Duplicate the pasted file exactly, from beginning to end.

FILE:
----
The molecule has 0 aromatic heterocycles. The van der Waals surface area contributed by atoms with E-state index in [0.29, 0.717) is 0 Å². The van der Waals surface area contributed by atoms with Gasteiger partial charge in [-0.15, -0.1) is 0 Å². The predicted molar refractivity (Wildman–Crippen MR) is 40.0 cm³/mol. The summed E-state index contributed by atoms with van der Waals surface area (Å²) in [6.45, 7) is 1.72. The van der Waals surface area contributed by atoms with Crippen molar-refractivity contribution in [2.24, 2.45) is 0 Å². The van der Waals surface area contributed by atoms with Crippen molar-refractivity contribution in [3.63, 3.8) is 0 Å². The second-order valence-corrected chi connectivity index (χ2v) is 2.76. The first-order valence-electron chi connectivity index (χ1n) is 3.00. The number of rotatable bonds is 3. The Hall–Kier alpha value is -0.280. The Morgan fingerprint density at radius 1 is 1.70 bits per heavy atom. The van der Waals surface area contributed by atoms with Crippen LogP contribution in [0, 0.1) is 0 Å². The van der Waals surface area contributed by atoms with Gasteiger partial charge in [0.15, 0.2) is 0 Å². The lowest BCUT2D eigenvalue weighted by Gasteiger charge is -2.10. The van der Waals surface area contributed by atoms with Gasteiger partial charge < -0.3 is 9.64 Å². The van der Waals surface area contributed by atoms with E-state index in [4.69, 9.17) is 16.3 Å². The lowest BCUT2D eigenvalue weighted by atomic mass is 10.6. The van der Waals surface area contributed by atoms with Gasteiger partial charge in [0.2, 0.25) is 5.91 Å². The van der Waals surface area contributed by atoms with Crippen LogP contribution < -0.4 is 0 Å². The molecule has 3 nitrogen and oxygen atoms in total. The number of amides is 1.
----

The molecule has 0 aromatic heterocycles. The van der Waals surface area contributed by atoms with E-state index in [0.29, 0.717) is 0 Å². The van der Waals surface area contributed by atoms with Gasteiger partial charge in [-0.15, -0.1) is 0 Å². The predicted molar refractivity (Wildman–Crippen MR) is 40.0 cm³/mol. The summed E-state index contributed by atoms with van der Waals surface area (Å²) in [6.45, 7) is 1.72. The van der Waals surface area contributed by atoms with Crippen molar-refractivity contribution in [2.24, 2.45) is 0 Å². The van der Waals surface area contributed by atoms with Crippen molar-refractivity contribution in [3.63, 3.8) is 0 Å². The second-order valence-corrected chi connectivity index (χ2v) is 2.76. The first-order valence-electron chi connectivity index (χ1n) is 3.00. The number of rotatable bonds is 3. The Hall–Kier alpha value is -0.280. The Morgan fingerprint density at radius 1 is 1.70 bits per heavy atom. The van der Waals surface area contributed by atoms with Crippen LogP contribution in [0, 0.1) is 0 Å². The van der Waals surface area contributed by atoms with Gasteiger partial charge in [0.15, 0.2) is 0 Å². The lowest BCUT2D eigenvalue weighted by Gasteiger charge is -2.10. The van der Waals surface area contributed by atoms with Gasteiger partial charge < -0.3 is 9.64 Å². The van der Waals surface area contributed by atoms with E-state index in [4.69, 9.17) is 16.3 Å². The lowest BCUT2D eigenvalue weighted by atomic mass is 10.6. The van der Waals surface area contributed by atoms with Gasteiger partial charge in [0.2, 0.25) is 5.91 Å². The van der Waals surface area contributed by atoms with Crippen LogP contribution < -0.4 is 0 Å². The molecule has 3 nitrogen and oxygen atoms in total. The number of amides is 1.